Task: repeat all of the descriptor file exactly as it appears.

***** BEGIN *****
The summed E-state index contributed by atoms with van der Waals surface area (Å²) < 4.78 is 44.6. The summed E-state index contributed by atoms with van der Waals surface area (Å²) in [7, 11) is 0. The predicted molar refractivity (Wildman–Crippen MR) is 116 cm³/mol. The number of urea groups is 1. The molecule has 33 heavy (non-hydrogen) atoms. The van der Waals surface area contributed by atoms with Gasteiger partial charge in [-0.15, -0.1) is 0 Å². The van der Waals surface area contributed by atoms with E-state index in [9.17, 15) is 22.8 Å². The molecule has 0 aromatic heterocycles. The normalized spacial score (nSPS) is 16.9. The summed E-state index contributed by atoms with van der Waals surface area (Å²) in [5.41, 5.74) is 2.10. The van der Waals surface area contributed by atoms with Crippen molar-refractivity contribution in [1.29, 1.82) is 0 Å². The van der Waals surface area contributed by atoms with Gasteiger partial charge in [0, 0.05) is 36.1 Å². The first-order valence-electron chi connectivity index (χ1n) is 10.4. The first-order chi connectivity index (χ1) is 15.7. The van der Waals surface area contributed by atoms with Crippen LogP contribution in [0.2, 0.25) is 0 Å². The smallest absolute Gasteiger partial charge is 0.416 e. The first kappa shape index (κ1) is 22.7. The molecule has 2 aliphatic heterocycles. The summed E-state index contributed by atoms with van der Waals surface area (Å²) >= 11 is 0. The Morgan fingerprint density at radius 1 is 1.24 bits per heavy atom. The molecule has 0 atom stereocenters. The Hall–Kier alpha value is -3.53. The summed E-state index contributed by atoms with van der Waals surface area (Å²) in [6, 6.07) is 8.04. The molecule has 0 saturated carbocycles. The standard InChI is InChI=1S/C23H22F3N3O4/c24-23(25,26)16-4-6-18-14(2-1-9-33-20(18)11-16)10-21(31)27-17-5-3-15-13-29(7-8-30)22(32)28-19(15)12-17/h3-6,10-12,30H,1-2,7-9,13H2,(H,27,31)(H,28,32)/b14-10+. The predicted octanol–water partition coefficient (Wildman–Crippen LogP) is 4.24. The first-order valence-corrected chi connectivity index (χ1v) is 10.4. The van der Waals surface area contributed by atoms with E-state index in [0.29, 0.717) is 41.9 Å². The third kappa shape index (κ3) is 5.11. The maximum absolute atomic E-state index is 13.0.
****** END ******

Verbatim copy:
The summed E-state index contributed by atoms with van der Waals surface area (Å²) < 4.78 is 44.6. The summed E-state index contributed by atoms with van der Waals surface area (Å²) in [7, 11) is 0. The predicted molar refractivity (Wildman–Crippen MR) is 116 cm³/mol. The number of urea groups is 1. The molecule has 33 heavy (non-hydrogen) atoms. The van der Waals surface area contributed by atoms with Gasteiger partial charge in [-0.15, -0.1) is 0 Å². The van der Waals surface area contributed by atoms with E-state index in [9.17, 15) is 22.8 Å². The molecule has 0 aromatic heterocycles. The normalized spacial score (nSPS) is 16.9. The summed E-state index contributed by atoms with van der Waals surface area (Å²) in [5.41, 5.74) is 2.10. The van der Waals surface area contributed by atoms with Crippen molar-refractivity contribution in [1.29, 1.82) is 0 Å². The van der Waals surface area contributed by atoms with Gasteiger partial charge in [0, 0.05) is 36.1 Å². The first-order valence-electron chi connectivity index (χ1n) is 10.4. The first-order chi connectivity index (χ1) is 15.7. The van der Waals surface area contributed by atoms with Crippen LogP contribution in [0.2, 0.25) is 0 Å². The smallest absolute Gasteiger partial charge is 0.416 e. The first kappa shape index (κ1) is 22.7. The molecule has 2 aliphatic heterocycles. The summed E-state index contributed by atoms with van der Waals surface area (Å²) >= 11 is 0. The Morgan fingerprint density at radius 1 is 1.24 bits per heavy atom. The molecule has 0 atom stereocenters. The Hall–Kier alpha value is -3.53. The summed E-state index contributed by atoms with van der Waals surface area (Å²) in [6, 6.07) is 8.04. The molecule has 0 saturated carbocycles. The standard InChI is InChI=1S/C23H22F3N3O4/c24-23(25,26)16-4-6-18-14(2-1-9-33-20(18)11-16)10-21(31)27-17-5-3-15-13-29(7-8-30)22(32)28-19(15)12-17/h3-6,10-12,30H,1-2,7-9,13H2,(H,27,31)(H,28,32)/b14-10+. The predicted octanol–water partition coefficient (Wildman–Crippen LogP) is 4.24. The first-order valence-corrected chi connectivity index (χ1v) is 10.4. The van der Waals surface area contributed by atoms with E-state index in [0.29, 0.717) is 41.9 Å². The third kappa shape index (κ3) is 5.11. The maximum absolute atomic E-state index is 13.0.